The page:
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Museums, galleries and historic buildings

Kew's two unique botanical art galleries host exhibitions throughout the year, and its historic buildings, such as Kew Palace, reveal the Gardens' rich and fascinating past.

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Exterior of Cambridge Cottage
Cambridge Cottage was added to the Gardens in 1904. The building now houses the Kew Gardens Gallery.
Japanese Gateway at Kew on a sunny day
Chokushi-Mon (Gateway of the Imperial Messenger) is a four-fifths replica of the Gate of Nishi Hongan-ji (Western Temple of the Original Vow) in Kyoto, Japan.
Two children stand in front of Kew Palace
Kew Palace and the Royal Kitchens, both recently refurbished, are now open for the summer.
King William's Temple at Kew Gardens
King William's Temple stands on a mound on Cherry Walk, in between the Palm House and Temperate House.
Marianne North Gallery after restoration
Born in Hastings in 1830, Marianne North devoted her life to travelling the world and painting plants.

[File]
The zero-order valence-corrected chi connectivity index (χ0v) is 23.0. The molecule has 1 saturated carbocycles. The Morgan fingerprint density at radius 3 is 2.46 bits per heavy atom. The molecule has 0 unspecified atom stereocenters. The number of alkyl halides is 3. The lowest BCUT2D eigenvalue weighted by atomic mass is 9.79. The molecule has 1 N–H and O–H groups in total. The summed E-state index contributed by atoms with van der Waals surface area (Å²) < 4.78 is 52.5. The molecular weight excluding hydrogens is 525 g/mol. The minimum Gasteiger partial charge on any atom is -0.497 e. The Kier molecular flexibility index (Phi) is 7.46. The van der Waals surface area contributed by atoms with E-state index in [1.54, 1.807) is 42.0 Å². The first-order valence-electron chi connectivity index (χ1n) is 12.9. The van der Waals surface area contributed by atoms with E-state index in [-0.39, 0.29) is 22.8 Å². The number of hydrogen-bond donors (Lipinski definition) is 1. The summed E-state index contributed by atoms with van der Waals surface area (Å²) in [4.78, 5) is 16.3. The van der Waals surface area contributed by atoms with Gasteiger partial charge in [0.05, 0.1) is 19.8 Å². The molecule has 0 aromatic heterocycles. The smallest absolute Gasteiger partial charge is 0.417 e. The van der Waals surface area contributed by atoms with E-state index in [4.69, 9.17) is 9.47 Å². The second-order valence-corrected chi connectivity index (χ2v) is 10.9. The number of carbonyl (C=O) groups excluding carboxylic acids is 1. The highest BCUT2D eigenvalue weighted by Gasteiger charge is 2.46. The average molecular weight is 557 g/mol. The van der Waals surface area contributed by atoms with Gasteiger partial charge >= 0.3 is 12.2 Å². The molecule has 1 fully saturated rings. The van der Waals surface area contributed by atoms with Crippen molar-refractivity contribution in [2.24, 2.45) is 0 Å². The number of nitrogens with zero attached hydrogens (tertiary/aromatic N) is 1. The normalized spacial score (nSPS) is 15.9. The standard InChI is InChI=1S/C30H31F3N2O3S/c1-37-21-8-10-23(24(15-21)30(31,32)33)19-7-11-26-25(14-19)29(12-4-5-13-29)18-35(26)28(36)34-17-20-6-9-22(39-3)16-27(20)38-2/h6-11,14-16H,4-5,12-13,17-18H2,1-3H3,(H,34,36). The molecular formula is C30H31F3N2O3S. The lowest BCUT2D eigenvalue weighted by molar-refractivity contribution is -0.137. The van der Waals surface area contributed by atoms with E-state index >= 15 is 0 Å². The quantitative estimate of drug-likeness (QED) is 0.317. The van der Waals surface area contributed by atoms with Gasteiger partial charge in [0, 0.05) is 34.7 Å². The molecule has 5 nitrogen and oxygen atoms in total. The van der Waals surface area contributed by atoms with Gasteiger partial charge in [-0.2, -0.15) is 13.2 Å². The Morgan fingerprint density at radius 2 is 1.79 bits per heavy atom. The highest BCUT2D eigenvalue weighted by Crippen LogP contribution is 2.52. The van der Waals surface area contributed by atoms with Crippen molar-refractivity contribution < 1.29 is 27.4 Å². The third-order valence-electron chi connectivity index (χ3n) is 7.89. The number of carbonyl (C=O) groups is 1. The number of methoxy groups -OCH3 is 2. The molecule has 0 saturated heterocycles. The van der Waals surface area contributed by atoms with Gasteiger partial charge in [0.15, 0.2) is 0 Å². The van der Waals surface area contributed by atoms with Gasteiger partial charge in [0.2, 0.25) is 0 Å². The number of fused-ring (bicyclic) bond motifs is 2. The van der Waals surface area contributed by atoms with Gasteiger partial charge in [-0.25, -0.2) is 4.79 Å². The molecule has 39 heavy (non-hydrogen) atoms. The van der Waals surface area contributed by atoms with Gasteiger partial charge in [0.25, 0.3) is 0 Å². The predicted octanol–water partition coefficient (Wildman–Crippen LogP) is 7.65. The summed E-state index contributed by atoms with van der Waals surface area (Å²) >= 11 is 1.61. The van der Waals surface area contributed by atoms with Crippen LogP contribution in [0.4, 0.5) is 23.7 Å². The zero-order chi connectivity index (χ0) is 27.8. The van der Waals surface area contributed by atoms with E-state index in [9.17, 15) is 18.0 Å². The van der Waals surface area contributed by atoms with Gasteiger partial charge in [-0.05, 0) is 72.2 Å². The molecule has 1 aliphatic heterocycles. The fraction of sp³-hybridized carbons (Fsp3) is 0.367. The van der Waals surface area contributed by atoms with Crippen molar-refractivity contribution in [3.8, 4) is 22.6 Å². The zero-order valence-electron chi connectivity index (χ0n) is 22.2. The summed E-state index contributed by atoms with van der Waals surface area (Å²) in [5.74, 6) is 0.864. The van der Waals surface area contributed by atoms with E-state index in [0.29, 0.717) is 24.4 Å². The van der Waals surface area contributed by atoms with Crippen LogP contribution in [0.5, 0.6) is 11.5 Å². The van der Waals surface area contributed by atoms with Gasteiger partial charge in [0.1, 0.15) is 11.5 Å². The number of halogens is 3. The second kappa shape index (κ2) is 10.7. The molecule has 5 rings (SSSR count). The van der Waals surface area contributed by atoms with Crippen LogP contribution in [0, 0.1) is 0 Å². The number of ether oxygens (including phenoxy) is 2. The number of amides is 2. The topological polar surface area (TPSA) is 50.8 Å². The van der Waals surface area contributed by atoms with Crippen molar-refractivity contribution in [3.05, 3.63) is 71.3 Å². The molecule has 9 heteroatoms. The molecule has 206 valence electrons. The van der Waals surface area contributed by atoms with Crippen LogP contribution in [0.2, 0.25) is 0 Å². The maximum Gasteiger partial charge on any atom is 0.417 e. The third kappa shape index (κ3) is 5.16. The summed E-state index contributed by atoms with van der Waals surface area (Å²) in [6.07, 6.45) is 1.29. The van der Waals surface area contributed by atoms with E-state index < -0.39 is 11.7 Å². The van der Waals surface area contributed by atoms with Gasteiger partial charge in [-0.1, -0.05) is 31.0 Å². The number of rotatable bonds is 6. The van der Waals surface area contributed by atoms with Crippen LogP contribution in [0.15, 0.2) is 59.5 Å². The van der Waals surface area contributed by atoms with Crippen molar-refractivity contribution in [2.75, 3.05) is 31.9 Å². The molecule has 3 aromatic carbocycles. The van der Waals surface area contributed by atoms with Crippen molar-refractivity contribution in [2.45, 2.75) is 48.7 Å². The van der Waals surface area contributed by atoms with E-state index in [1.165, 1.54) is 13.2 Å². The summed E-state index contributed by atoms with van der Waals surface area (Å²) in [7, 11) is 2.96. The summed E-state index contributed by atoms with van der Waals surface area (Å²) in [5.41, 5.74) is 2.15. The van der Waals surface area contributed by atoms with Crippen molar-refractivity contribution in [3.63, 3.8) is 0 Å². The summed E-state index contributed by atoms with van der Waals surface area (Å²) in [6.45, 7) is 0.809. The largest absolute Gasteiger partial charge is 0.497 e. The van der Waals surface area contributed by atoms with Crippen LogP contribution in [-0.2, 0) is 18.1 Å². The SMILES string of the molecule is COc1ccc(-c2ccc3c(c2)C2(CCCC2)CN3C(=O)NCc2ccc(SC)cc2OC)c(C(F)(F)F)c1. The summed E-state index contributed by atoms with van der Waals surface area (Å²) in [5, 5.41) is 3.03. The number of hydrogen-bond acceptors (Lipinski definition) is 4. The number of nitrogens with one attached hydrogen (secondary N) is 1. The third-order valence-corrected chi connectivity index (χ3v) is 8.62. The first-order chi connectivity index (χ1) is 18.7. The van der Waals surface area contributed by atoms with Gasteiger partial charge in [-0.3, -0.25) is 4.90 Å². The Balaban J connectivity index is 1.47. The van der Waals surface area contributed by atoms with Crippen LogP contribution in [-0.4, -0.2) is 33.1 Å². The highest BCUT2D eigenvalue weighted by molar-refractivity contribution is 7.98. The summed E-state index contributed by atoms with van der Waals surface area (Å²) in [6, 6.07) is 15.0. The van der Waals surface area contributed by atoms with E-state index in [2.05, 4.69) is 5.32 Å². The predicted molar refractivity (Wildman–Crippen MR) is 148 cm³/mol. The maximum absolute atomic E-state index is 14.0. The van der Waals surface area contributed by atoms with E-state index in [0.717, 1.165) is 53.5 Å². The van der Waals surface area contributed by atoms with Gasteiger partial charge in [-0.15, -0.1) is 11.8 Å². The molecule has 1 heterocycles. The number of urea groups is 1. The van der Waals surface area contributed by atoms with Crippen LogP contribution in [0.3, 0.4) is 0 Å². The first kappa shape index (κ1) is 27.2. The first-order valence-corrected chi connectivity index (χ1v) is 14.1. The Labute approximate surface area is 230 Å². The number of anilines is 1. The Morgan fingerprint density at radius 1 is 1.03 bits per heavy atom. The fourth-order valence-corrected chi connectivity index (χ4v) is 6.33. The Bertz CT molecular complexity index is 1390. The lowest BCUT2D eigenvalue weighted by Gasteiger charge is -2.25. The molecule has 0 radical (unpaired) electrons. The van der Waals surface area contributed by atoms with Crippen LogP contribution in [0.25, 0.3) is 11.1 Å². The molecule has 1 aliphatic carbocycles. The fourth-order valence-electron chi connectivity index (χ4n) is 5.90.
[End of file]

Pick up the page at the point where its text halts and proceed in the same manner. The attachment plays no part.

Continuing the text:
Exterior of Museum No 1
King George IV proposed a museum be built at Kew around 1820, but it took the efforts of Director Sir William Jackson Hooker to realise this ambition.
Exterior of Kew's Orangery
The Grade I listed Orangery is Kew's only surviving plant house designed by Sir William Chambers.
Queen Charlotte's Cottage surrounded by bluebells
In the late 18th century, this thatched cottage was a private haven for Queen Charlotte. Open at weekends only from 11am to 4pm until 28 September 2014.
Temple of Aelolus at Kew Gardens
Sir William Chambers designed and built the Temple of Aeolus in the 1760s. It is now the focus of the Woodland Garden.
Temple of Arethusa
The Grade II-listed Temple of Arethusa was built in 1758 and is located near Victoria Gate.

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